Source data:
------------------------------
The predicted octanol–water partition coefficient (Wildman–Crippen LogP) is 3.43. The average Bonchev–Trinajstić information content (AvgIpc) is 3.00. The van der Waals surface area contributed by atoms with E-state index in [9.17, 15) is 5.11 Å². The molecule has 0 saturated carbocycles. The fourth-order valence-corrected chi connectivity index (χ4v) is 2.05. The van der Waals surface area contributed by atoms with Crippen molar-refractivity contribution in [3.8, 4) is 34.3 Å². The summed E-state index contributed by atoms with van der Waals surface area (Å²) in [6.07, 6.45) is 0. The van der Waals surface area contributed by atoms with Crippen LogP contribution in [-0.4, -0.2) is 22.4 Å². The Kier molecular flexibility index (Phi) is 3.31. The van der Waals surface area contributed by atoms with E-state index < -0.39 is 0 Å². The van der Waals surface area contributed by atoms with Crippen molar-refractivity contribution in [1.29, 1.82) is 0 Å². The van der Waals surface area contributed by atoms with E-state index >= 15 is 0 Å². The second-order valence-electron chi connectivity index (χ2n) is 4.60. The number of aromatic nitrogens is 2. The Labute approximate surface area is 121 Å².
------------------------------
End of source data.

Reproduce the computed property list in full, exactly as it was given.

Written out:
The predicted octanol–water partition coefficient (Wildman–Crippen LogP) is 3.43. The average Bonchev–Trinajstić information content (AvgIpc) is 3.00. The van der Waals surface area contributed by atoms with E-state index in [9.17, 15) is 5.11 Å². The molecule has 0 saturated carbocycles. The fourth-order valence-corrected chi connectivity index (χ4v) is 2.05. The van der Waals surface area contributed by atoms with Crippen molar-refractivity contribution in [3.8, 4) is 34.3 Å². The summed E-state index contributed by atoms with van der Waals surface area (Å²) in [6.07, 6.45) is 0. The van der Waals surface area contributed by atoms with Crippen LogP contribution in [-0.4, -0.2) is 22.4 Å². The Kier molecular flexibility index (Phi) is 3.31. The van der Waals surface area contributed by atoms with E-state index < -0.39 is 0 Å². The van der Waals surface area contributed by atoms with Crippen molar-refractivity contribution in [1.29, 1.82) is 0 Å². The van der Waals surface area contributed by atoms with E-state index >= 15 is 0 Å². The second-order valence-electron chi connectivity index (χ2n) is 4.60. The number of aromatic nitrogens is 2. The Labute approximate surface area is 121 Å².